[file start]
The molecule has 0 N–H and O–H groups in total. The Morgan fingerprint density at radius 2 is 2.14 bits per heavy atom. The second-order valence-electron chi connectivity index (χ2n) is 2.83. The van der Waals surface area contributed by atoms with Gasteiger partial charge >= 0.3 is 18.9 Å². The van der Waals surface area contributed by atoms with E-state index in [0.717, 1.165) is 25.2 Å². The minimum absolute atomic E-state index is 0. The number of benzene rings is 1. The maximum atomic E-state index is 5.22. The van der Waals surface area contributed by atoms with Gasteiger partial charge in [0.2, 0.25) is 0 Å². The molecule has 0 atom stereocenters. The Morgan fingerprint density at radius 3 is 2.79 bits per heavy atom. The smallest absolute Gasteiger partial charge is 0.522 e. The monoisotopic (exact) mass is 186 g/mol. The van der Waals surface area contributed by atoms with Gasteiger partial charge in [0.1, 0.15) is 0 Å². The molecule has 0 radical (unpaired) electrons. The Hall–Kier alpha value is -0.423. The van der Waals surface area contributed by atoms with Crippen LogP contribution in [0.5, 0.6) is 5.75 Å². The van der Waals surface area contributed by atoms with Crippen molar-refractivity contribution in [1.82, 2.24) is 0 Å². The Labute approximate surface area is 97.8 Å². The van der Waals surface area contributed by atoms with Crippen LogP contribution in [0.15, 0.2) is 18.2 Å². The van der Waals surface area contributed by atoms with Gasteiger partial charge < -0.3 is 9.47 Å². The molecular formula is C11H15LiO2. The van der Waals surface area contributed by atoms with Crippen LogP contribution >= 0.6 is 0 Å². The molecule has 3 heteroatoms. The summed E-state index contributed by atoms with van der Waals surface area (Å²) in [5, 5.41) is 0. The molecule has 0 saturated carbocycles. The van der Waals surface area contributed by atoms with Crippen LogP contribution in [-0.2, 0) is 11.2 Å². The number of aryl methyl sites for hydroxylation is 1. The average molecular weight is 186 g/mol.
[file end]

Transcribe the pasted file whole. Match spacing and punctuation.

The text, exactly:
The molecule has 0 N–H and O–H groups in total. The Morgan fingerprint density at radius 2 is 2.14 bits per heavy atom. The second-order valence-electron chi connectivity index (χ2n) is 2.83. The van der Waals surface area contributed by atoms with Gasteiger partial charge >= 0.3 is 18.9 Å². The van der Waals surface area contributed by atoms with E-state index in [0.717, 1.165) is 25.2 Å². The minimum absolute atomic E-state index is 0. The number of benzene rings is 1. The maximum atomic E-state index is 5.22. The van der Waals surface area contributed by atoms with Gasteiger partial charge in [0.2, 0.25) is 0 Å². The molecule has 0 atom stereocenters. The Morgan fingerprint density at radius 3 is 2.79 bits per heavy atom. The smallest absolute Gasteiger partial charge is 0.522 e. The monoisotopic (exact) mass is 186 g/mol. The van der Waals surface area contributed by atoms with Gasteiger partial charge in [0.1, 0.15) is 0 Å². The molecule has 0 radical (unpaired) electrons. The Hall–Kier alpha value is -0.423. The van der Waals surface area contributed by atoms with Crippen LogP contribution in [0.5, 0.6) is 5.75 Å². The van der Waals surface area contributed by atoms with Crippen molar-refractivity contribution in [1.82, 2.24) is 0 Å². The Labute approximate surface area is 97.8 Å². The van der Waals surface area contributed by atoms with Crippen LogP contribution in [0.15, 0.2) is 18.2 Å². The van der Waals surface area contributed by atoms with Gasteiger partial charge < -0.3 is 9.47 Å². The molecular formula is C11H15LiO2. The van der Waals surface area contributed by atoms with Crippen LogP contribution >= 0.6 is 0 Å². The molecule has 3 heteroatoms. The summed E-state index contributed by atoms with van der Waals surface area (Å²) in [5, 5.41) is 0. The molecule has 0 saturated carbocycles. The van der Waals surface area contributed by atoms with Crippen LogP contribution in [-0.2, 0) is 11.2 Å². The number of aryl methyl sites for hydroxylation is 1. The average molecular weight is 186 g/mol.